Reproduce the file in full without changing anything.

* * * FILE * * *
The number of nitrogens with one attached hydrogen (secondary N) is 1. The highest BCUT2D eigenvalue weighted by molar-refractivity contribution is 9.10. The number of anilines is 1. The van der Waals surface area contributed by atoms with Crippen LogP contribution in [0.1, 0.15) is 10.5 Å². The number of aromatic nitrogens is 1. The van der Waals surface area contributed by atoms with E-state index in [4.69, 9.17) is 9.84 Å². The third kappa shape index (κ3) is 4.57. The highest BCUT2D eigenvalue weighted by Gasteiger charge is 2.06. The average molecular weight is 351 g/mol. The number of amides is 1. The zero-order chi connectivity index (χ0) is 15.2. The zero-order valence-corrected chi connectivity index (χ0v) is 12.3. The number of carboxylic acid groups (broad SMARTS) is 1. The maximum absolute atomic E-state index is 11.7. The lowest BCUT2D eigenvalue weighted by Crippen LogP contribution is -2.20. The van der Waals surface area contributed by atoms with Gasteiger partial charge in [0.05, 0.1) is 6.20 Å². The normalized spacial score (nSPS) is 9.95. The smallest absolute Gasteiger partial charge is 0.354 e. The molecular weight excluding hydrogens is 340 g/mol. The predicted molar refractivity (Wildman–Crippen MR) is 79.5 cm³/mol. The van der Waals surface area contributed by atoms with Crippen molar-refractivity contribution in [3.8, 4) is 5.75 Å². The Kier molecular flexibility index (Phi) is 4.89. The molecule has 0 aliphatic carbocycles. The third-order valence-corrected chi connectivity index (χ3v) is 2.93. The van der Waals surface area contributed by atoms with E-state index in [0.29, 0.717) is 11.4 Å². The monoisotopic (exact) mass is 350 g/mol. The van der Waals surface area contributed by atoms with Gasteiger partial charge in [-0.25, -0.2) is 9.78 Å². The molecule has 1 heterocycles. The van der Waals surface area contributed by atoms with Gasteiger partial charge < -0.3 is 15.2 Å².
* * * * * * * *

The number of nitrogens with one attached hydrogen (secondary N) is 1. The highest BCUT2D eigenvalue weighted by molar-refractivity contribution is 9.10. The number of anilines is 1. The van der Waals surface area contributed by atoms with Crippen LogP contribution in [0.1, 0.15) is 10.5 Å². The number of aromatic nitrogens is 1. The van der Waals surface area contributed by atoms with E-state index in [4.69, 9.17) is 9.84 Å². The third kappa shape index (κ3) is 4.57. The highest BCUT2D eigenvalue weighted by Gasteiger charge is 2.06. The average molecular weight is 351 g/mol. The number of amides is 1. The zero-order chi connectivity index (χ0) is 15.2. The zero-order valence-corrected chi connectivity index (χ0v) is 12.3. The number of carboxylic acid groups (broad SMARTS) is 1. The maximum absolute atomic E-state index is 11.7. The lowest BCUT2D eigenvalue weighted by Crippen LogP contribution is -2.20. The van der Waals surface area contributed by atoms with Gasteiger partial charge in [0.05, 0.1) is 6.20 Å². The normalized spacial score (nSPS) is 9.95. The smallest absolute Gasteiger partial charge is 0.354 e. The molecular weight excluding hydrogens is 340 g/mol. The predicted molar refractivity (Wildman–Crippen MR) is 79.5 cm³/mol. The van der Waals surface area contributed by atoms with Crippen molar-refractivity contribution in [3.8, 4) is 5.75 Å². The Kier molecular flexibility index (Phi) is 4.89. The molecule has 0 aliphatic carbocycles. The third-order valence-corrected chi connectivity index (χ3v) is 2.93. The van der Waals surface area contributed by atoms with E-state index in [0.29, 0.717) is 11.4 Å². The monoisotopic (exact) mass is 350 g/mol. The van der Waals surface area contributed by atoms with Gasteiger partial charge in [-0.25, -0.2) is 9.78 Å². The molecule has 1 heterocycles. The van der Waals surface area contributed by atoms with Gasteiger partial charge < -0.3 is 15.2 Å².